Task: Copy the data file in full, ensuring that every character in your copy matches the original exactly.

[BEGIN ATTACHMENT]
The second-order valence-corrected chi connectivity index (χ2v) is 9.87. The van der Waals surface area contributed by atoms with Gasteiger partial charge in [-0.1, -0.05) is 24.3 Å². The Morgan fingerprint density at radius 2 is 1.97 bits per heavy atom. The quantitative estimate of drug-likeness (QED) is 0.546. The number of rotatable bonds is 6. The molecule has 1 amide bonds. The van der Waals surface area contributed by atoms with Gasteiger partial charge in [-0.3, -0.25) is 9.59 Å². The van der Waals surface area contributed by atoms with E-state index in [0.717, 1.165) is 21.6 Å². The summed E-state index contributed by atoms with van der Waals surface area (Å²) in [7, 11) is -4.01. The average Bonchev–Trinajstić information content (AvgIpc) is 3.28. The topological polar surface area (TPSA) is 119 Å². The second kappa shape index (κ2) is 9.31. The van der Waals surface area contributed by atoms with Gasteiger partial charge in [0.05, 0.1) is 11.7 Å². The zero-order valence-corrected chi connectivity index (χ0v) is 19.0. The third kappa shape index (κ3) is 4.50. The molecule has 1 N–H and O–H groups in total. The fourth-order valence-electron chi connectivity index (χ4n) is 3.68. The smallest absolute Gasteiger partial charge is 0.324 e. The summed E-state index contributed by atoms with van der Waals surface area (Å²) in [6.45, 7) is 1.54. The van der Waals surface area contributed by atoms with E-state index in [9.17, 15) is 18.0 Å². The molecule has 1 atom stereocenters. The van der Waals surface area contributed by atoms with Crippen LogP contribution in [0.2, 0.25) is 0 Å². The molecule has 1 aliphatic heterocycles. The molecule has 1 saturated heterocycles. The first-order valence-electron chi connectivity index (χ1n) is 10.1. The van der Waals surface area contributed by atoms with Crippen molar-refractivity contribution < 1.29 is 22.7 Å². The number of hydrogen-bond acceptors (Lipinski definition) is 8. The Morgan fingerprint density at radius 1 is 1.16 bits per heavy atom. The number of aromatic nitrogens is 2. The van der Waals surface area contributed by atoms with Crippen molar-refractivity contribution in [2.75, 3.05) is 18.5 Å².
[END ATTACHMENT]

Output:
The second-order valence-corrected chi connectivity index (χ2v) is 9.87. The van der Waals surface area contributed by atoms with Gasteiger partial charge in [-0.1, -0.05) is 24.3 Å². The Morgan fingerprint density at radius 2 is 1.97 bits per heavy atom. The quantitative estimate of drug-likeness (QED) is 0.546. The number of rotatable bonds is 6. The molecule has 1 amide bonds. The van der Waals surface area contributed by atoms with Gasteiger partial charge in [-0.3, -0.25) is 9.59 Å². The van der Waals surface area contributed by atoms with E-state index in [0.717, 1.165) is 21.6 Å². The summed E-state index contributed by atoms with van der Waals surface area (Å²) in [7, 11) is -4.01. The average Bonchev–Trinajstić information content (AvgIpc) is 3.28. The topological polar surface area (TPSA) is 119 Å². The second kappa shape index (κ2) is 9.31. The van der Waals surface area contributed by atoms with Gasteiger partial charge in [0.05, 0.1) is 11.7 Å². The zero-order valence-corrected chi connectivity index (χ0v) is 19.0. The third kappa shape index (κ3) is 4.50. The molecule has 1 N–H and O–H groups in total. The fourth-order valence-electron chi connectivity index (χ4n) is 3.68. The smallest absolute Gasteiger partial charge is 0.324 e. The summed E-state index contributed by atoms with van der Waals surface area (Å²) in [6.45, 7) is 1.54. The van der Waals surface area contributed by atoms with E-state index in [9.17, 15) is 18.0 Å². The molecule has 1 atom stereocenters. The van der Waals surface area contributed by atoms with Crippen LogP contribution in [0.2, 0.25) is 0 Å². The molecule has 1 aliphatic heterocycles. The molecule has 1 saturated heterocycles. The first-order valence-electron chi connectivity index (χ1n) is 10.1. The van der Waals surface area contributed by atoms with Crippen molar-refractivity contribution < 1.29 is 22.7 Å². The number of hydrogen-bond acceptors (Lipinski definition) is 8. The Morgan fingerprint density at radius 1 is 1.16 bits per heavy atom. The number of aromatic nitrogens is 2. The van der Waals surface area contributed by atoms with Crippen molar-refractivity contribution in [2.75, 3.05) is 18.5 Å².